Above: Public executions once attracted huge crowds of ghoulish spectators.

The last one in England took place in 1868, some 45 years after 17-year-old Joseph Dale met such a fate.

Following on from the recent post about the Murder Stone lying beside the back road between Disley and Whaley Bridge, I’ve spent some time researching the facts behind case. And it’s made me question whether an innocent 17-year-old may have been wrongly executed for the murder of William Wood.

With the help of Mike, who has unearthed some contemporary newspaper reports into the capture, trial and execution of Joseph Dale. And R. S-S on the Whaley Bridge History Forum, who has let me copy from his extensive research. I’ve tried to make sense of the events that took place on that fateful day of Wednesday 16th July 1823.

There’s a lot of material; covering the murder, the inquest, the flight of the three culprits, the bungled police attempts to capture them, the arrest of two, the trial of just one, and his public hanging outside Chester Castle on 23rd April 1824.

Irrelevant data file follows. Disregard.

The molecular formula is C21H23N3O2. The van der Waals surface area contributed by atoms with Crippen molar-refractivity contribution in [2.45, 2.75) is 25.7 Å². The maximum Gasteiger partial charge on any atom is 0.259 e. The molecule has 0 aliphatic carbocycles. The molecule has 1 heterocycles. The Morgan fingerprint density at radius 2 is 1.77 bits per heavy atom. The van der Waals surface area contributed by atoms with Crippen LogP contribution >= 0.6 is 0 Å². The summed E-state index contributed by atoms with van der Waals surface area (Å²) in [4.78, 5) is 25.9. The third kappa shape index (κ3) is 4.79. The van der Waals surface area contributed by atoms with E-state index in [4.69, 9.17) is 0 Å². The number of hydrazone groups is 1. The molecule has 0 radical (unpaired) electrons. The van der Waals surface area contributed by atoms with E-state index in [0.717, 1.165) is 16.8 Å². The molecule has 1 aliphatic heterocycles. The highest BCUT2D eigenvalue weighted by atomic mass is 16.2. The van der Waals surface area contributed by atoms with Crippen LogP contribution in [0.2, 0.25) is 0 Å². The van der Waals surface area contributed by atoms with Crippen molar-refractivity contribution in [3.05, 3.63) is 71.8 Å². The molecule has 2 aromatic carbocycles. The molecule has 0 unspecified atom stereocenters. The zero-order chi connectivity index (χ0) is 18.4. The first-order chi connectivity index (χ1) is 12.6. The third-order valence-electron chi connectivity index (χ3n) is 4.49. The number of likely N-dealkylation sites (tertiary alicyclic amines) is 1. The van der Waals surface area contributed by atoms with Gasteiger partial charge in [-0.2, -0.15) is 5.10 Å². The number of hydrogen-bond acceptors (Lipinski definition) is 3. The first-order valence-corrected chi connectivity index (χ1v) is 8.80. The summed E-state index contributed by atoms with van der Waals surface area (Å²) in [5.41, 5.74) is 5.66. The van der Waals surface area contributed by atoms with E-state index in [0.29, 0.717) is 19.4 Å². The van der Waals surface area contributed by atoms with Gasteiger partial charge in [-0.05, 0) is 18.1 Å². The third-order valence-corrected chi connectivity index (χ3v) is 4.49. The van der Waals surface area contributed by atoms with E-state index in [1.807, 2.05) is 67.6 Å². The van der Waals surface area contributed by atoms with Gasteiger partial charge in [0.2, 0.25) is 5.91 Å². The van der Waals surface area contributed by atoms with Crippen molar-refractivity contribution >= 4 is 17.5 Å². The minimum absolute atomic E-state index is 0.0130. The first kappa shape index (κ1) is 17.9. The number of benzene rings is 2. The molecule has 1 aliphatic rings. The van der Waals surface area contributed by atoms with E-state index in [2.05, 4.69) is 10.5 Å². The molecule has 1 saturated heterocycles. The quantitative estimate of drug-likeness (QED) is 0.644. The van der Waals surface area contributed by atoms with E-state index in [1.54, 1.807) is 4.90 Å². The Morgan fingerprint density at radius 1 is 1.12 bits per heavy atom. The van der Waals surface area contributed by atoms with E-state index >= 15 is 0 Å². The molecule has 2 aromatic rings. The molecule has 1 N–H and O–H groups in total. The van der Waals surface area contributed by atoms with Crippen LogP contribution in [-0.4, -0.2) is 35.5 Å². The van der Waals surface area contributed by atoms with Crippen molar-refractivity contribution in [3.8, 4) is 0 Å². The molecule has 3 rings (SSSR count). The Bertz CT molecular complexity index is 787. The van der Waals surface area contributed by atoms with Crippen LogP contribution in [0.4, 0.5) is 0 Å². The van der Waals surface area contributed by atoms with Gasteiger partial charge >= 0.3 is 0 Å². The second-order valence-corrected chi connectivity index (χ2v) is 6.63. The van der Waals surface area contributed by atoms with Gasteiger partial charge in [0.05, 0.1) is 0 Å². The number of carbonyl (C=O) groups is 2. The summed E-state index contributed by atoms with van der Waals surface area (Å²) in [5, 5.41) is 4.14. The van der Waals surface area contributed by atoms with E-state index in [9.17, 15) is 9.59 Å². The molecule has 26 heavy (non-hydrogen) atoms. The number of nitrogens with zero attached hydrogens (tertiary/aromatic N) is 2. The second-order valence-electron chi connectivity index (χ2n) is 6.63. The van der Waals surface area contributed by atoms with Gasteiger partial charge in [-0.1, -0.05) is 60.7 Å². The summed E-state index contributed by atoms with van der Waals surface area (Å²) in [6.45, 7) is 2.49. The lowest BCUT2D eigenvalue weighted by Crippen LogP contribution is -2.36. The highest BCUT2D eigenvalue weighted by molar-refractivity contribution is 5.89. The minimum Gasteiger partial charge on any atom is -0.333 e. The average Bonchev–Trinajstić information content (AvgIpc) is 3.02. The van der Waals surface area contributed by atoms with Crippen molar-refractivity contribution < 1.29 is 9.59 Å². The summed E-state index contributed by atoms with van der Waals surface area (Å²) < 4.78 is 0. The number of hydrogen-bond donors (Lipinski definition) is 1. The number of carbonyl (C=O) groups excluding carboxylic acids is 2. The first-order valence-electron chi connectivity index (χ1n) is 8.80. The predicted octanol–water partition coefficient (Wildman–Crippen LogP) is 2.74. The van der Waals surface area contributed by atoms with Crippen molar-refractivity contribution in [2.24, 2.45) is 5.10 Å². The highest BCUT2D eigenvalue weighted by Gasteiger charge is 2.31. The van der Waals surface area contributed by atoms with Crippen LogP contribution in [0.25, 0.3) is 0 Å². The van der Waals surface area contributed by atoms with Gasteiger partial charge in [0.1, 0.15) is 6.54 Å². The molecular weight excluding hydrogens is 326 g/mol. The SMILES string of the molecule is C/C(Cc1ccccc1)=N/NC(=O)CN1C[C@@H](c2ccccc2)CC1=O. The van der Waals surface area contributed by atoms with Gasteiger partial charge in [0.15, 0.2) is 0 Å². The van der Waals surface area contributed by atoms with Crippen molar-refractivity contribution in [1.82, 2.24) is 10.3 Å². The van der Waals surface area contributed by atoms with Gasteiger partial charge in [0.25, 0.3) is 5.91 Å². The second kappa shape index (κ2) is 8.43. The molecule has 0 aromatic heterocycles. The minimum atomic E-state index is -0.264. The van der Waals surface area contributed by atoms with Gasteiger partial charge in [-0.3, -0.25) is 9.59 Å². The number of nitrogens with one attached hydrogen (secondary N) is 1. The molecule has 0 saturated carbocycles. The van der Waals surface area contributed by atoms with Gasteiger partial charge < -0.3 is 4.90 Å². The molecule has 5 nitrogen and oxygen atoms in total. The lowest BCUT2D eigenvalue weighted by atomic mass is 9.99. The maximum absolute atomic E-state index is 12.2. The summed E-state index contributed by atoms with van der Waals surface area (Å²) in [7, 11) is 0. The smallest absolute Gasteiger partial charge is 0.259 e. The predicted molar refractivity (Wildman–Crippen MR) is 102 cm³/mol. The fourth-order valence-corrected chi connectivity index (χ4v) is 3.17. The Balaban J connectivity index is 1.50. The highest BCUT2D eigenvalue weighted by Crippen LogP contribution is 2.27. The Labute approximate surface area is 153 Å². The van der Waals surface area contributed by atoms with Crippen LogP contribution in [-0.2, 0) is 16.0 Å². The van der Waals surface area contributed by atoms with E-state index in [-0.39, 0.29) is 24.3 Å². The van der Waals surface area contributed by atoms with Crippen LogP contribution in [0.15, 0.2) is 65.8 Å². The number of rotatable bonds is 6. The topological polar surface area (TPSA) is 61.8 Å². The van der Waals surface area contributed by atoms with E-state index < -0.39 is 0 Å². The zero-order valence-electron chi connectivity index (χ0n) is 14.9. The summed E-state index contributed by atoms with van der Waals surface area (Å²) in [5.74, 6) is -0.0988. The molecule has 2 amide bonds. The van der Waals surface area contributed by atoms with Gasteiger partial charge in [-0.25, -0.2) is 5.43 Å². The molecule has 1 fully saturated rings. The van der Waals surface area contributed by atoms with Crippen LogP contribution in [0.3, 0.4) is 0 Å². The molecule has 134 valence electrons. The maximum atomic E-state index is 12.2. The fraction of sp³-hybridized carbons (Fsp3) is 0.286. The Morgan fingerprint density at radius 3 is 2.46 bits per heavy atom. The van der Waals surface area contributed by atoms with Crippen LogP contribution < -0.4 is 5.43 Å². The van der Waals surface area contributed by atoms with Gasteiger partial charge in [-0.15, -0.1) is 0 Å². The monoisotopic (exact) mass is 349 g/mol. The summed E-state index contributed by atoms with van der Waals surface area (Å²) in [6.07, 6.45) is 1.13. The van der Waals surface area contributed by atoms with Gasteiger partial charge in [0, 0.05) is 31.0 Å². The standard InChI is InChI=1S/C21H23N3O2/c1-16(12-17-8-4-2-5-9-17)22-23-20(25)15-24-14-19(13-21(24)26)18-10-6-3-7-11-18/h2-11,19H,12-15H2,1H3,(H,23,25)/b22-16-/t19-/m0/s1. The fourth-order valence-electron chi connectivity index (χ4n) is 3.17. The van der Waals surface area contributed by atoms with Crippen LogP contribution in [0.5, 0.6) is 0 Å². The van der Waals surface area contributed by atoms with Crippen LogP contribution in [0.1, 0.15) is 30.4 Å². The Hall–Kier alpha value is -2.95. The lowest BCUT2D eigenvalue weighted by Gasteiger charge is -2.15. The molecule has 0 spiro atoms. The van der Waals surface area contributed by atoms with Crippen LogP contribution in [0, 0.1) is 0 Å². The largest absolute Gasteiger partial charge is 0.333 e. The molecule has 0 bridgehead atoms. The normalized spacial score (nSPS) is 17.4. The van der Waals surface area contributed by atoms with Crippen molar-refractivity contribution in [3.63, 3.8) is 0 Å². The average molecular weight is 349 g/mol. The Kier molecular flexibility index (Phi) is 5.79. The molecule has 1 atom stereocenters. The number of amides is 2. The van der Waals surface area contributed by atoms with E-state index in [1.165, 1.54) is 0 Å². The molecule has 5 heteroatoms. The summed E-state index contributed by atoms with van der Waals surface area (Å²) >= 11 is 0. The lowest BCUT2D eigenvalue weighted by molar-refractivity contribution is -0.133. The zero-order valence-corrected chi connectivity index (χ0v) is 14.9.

So I thought it might be an idea to split the story over a number of episodes, ending with the question of whether the wrong man paid the ultimate price for a crime he may not have committed.

My apologies if this seems a bit too over-dramatic for those who like to binge in one sitting to get to the final conclusion. But I’d struggle to set everything down at one time. I’m also still waiting for transcriptions of some more of Mike’s newspaper clippings he recently discovered.

There are nine posts in the pipeline. And perhaps even more to come. My plan is to publish one episode per day. I’m hoping readers won’t find this frustrating.

By the end of it, it will be interesting to see how many share my view that a broken 17-year-old from a good local family may have died an innocent man on the gallows all those years ago.

A young man supported in court by a  number of character witnesses, including a recently-retired police constable, and described as “a very peaceable, quiet lad, always good tempered, and kind to his parents”. It’s very difficult to square that description with the brutal fatal injuries inflicted on William Wood.

I’ll add to the links below as they’re posted. As ever, all comments would be much appreciated. Either below, or on the Facebook Group.